If you’ve recently graduated, left school, or otherwise got started on your job hunt, you might be feeling pretty down about your prospects. Naturally, since you’re on GoThinkBig right now, you already know how important work experience placements and internships are – and you’ve got your CV and cover letter looking fresh. Jess is here to tell you about some brilliant courses you can do – we’d recommend trying to get your uni, college, or current employers to fund them, wherever possible – that will send your career stratospheric.
Courses That Are Immediately Applicable to Employment
After a tough time in the employment market, we’re finally starting to see figures that won’t leave us banging our heads against our desks in abject frustration. According to Reed, the UK labour market is experiencing ‘consistent and continued growth’, with a 22% year-on-year rise in positions available. Their June job index, compiled by data from over 10,000 recruiters, shows that overall demand for staff in the second quarter of 2013 rose 7% on the first three months of the year, and that this growth looks to be sustainable.
So, there are jobs out there. Great! But how do you get one? How can you make yourself stand out from the hordes of eager jobseekers with shiny CVs and skillsets that look just like yours? Well, it’s simple, really. You need to be special. You need to be some kind of Super Jobseeker 2.0, new and improved, armed with the skills, knowledge and experience that make you über-desirable to employers.
A considerable proportion of recent university graduates believe their degree alone did not leave them sufficiently prepared for the world of work. Often, they wish they’d chosen a more vocational subject, or added a few practical modules to give their CV a much needed kick in the arse.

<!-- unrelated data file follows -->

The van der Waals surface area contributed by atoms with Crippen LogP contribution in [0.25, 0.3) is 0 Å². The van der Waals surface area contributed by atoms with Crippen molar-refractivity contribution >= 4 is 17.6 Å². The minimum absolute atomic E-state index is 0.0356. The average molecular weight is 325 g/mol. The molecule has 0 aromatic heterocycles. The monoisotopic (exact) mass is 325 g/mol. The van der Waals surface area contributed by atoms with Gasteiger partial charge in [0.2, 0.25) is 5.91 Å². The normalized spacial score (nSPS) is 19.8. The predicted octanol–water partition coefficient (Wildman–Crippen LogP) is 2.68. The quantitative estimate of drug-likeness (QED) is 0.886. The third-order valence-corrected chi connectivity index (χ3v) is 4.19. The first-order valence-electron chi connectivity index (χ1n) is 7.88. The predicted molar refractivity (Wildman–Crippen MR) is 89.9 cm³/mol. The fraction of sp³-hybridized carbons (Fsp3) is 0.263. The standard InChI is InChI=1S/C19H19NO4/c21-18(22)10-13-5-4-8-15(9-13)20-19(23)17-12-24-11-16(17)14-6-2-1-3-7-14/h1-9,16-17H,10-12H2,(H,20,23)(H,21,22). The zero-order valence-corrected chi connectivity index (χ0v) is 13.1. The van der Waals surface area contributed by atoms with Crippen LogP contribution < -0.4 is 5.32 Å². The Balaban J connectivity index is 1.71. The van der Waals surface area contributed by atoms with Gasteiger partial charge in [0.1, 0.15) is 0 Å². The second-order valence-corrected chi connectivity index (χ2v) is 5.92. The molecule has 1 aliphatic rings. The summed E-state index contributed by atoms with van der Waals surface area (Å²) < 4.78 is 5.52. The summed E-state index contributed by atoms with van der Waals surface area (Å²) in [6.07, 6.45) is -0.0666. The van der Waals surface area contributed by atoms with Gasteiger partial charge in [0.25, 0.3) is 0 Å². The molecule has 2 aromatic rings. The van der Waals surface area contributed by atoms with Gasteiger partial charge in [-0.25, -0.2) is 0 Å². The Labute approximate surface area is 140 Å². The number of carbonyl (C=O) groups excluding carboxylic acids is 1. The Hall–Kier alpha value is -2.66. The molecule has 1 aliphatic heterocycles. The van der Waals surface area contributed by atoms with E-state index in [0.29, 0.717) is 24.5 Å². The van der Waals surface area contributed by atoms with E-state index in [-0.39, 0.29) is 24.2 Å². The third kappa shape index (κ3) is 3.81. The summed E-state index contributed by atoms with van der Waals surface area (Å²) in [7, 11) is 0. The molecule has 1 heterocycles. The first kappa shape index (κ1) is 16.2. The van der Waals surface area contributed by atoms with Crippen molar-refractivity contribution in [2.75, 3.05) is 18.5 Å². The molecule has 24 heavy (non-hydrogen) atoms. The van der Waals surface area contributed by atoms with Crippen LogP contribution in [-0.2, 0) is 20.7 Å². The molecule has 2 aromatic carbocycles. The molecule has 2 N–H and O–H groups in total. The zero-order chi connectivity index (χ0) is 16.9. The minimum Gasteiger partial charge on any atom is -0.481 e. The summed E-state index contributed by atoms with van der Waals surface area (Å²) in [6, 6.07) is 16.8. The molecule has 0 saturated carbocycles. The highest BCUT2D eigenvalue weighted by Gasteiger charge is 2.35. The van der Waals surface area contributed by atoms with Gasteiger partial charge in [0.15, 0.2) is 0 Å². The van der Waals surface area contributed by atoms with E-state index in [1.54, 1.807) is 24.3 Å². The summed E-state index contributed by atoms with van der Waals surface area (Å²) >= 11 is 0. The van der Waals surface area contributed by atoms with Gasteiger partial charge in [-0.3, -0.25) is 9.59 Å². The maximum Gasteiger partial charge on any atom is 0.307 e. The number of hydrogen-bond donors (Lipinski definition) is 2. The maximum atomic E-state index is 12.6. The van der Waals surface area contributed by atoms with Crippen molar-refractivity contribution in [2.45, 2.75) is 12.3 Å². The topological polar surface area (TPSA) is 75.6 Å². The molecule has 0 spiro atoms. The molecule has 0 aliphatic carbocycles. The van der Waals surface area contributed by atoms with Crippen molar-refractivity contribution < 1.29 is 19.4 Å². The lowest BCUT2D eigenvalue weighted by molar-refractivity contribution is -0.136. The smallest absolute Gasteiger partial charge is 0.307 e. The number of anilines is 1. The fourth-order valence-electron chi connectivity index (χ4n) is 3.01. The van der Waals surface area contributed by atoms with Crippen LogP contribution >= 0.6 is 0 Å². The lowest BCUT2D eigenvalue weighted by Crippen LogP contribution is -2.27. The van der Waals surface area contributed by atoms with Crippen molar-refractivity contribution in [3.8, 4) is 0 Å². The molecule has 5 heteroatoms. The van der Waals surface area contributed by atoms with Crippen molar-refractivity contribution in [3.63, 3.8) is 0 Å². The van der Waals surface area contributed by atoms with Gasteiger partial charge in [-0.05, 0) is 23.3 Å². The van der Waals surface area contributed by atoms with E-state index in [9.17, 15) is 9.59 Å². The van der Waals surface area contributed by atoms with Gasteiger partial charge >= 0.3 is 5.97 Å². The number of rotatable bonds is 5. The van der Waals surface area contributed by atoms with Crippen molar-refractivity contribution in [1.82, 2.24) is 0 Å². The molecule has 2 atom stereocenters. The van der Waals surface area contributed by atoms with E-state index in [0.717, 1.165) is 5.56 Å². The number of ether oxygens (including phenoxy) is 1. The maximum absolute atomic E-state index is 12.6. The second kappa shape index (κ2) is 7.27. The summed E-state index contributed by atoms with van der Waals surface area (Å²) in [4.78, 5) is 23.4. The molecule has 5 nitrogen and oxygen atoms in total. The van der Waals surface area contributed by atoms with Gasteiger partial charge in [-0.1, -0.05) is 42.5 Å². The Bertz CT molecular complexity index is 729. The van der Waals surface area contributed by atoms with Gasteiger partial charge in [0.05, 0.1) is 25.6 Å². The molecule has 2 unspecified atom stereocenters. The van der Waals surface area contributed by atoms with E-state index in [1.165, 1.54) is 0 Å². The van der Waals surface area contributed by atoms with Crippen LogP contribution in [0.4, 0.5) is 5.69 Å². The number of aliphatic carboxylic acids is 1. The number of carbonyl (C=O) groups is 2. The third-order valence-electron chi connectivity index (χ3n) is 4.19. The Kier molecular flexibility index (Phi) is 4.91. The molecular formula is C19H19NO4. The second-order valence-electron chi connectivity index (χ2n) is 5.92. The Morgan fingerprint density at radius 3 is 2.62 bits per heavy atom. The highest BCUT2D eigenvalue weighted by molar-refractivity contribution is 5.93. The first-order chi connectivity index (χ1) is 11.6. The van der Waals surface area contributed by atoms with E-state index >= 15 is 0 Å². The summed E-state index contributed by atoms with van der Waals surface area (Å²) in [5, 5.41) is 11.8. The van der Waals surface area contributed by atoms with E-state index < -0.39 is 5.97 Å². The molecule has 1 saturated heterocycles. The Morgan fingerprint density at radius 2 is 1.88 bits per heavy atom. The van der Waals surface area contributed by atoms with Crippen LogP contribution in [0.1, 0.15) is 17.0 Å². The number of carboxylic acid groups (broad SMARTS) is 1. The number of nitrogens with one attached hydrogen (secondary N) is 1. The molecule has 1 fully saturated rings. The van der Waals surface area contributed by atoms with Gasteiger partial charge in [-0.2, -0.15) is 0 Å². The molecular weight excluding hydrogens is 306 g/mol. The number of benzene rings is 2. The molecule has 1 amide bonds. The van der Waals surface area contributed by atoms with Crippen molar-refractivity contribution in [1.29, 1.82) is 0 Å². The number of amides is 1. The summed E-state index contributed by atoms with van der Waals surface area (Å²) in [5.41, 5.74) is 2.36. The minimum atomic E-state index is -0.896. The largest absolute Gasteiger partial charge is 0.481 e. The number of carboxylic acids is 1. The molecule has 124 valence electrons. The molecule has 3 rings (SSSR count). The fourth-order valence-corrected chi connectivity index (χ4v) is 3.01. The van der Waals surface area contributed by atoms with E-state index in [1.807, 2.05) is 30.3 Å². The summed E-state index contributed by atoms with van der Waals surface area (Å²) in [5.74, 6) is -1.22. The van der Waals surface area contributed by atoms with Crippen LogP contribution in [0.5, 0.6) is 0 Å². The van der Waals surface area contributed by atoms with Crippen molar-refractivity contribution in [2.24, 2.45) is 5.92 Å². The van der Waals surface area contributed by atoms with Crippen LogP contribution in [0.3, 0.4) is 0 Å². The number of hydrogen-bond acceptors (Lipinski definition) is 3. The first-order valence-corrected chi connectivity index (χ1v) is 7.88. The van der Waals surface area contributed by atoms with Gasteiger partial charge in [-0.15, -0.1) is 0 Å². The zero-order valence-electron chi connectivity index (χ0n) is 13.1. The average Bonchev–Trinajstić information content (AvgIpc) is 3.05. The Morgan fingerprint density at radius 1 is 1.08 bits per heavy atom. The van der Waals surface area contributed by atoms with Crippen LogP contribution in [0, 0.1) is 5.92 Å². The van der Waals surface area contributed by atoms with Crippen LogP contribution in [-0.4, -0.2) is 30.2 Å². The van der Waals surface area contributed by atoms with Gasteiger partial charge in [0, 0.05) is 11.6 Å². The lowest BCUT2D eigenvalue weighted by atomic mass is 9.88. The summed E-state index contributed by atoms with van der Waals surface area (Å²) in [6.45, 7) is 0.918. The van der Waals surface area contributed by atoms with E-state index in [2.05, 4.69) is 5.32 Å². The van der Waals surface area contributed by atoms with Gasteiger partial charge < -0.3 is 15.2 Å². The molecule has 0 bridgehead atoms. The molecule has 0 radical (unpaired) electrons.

By taking a few cheeky courses that are relevant no matter what kind of employment you’re looking to go into, becoming an S.J.2.0 might not be as hard as you’d think.
But what courses? How do you know what’s relevant? Take your pick from these suggestions.
Professional Writing and Communications
There is nothing worse than poor spelling, grammar and punctuation. Seriously, I like to think I’m not a judgmental person, but as soon as I spot an errant apostrophe, my confidence in a person’s ability to get a job done well plummets. Too harsh? Apologies. But a professional writing or communications course will help you write clear, concise, well organised reports, and not enrage grammar snobs like myself. It helps to know what you’re talking about if you’re planning on teaching, too.
A proofreading course could prove worth its weight in gold in any industry. Not only will you be able to perfect your own writing, you could become responsible for the eagle-eyed editing of an entire company’s plethora of publications. Online, offline, pigeon mail, you name it.
Group Dynamics, Management, and Leadership Courses
Taking the initiative to lead a group doesn’t come naturally to everybody, but it’s an extremely desirable skill in the workplace. It is particularly useful in the leisure, tourism and training industries, which are huge sectors for employment in the UK.
We’re a very fickle bunch, we employees, and the nuances of human resources are so many and varied, they’ll leave your head spinning. Get a grip on them, and you’re set for success.